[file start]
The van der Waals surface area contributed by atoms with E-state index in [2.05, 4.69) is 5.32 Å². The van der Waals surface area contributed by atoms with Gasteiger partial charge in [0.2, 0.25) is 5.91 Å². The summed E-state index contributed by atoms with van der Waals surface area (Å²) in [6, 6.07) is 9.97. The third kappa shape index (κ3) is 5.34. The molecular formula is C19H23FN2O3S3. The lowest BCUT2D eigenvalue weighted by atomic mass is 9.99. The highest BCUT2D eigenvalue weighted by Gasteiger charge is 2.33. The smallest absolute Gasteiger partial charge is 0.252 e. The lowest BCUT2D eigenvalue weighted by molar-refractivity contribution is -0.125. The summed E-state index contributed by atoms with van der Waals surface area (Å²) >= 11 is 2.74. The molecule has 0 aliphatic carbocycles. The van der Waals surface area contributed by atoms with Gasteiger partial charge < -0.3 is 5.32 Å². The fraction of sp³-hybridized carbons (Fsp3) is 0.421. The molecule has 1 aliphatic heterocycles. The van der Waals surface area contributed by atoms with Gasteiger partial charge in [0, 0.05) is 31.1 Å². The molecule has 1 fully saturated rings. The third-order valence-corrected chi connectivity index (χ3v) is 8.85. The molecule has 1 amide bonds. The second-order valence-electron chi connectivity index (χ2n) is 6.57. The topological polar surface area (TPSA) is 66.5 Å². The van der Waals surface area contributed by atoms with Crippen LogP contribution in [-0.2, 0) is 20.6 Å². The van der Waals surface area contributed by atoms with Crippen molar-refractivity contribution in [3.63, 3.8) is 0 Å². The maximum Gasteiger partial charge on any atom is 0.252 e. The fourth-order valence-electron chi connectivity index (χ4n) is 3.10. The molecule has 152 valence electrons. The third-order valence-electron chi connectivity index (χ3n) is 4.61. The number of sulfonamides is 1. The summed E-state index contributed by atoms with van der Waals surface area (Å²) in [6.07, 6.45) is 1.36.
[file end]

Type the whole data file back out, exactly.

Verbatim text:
The van der Waals surface area contributed by atoms with E-state index in [2.05, 4.69) is 5.32 Å². The van der Waals surface area contributed by atoms with Gasteiger partial charge in [0.2, 0.25) is 5.91 Å². The summed E-state index contributed by atoms with van der Waals surface area (Å²) in [6, 6.07) is 9.97. The third kappa shape index (κ3) is 5.34. The molecular formula is C19H23FN2O3S3. The lowest BCUT2D eigenvalue weighted by atomic mass is 9.99. The highest BCUT2D eigenvalue weighted by Gasteiger charge is 2.33. The smallest absolute Gasteiger partial charge is 0.252 e. The lowest BCUT2D eigenvalue weighted by molar-refractivity contribution is -0.125. The summed E-state index contributed by atoms with van der Waals surface area (Å²) >= 11 is 2.74. The molecule has 0 aliphatic carbocycles. The van der Waals surface area contributed by atoms with Gasteiger partial charge < -0.3 is 5.32 Å². The fraction of sp³-hybridized carbons (Fsp3) is 0.421. The molecule has 1 aliphatic heterocycles. The van der Waals surface area contributed by atoms with Gasteiger partial charge in [0, 0.05) is 31.1 Å². The molecule has 1 fully saturated rings. The third-order valence-corrected chi connectivity index (χ3v) is 8.85. The molecule has 1 amide bonds. The second-order valence-electron chi connectivity index (χ2n) is 6.57. The topological polar surface area (TPSA) is 66.5 Å². The van der Waals surface area contributed by atoms with Crippen LogP contribution in [-0.2, 0) is 20.6 Å². The van der Waals surface area contributed by atoms with Crippen molar-refractivity contribution in [3.63, 3.8) is 0 Å². The maximum Gasteiger partial charge on any atom is 0.252 e. The fourth-order valence-electron chi connectivity index (χ4n) is 3.10. The molecule has 152 valence electrons. The third-order valence-electron chi connectivity index (χ3n) is 4.61. The number of sulfonamides is 1. The summed E-state index contributed by atoms with van der Waals surface area (Å²) in [6.07, 6.45) is 1.36.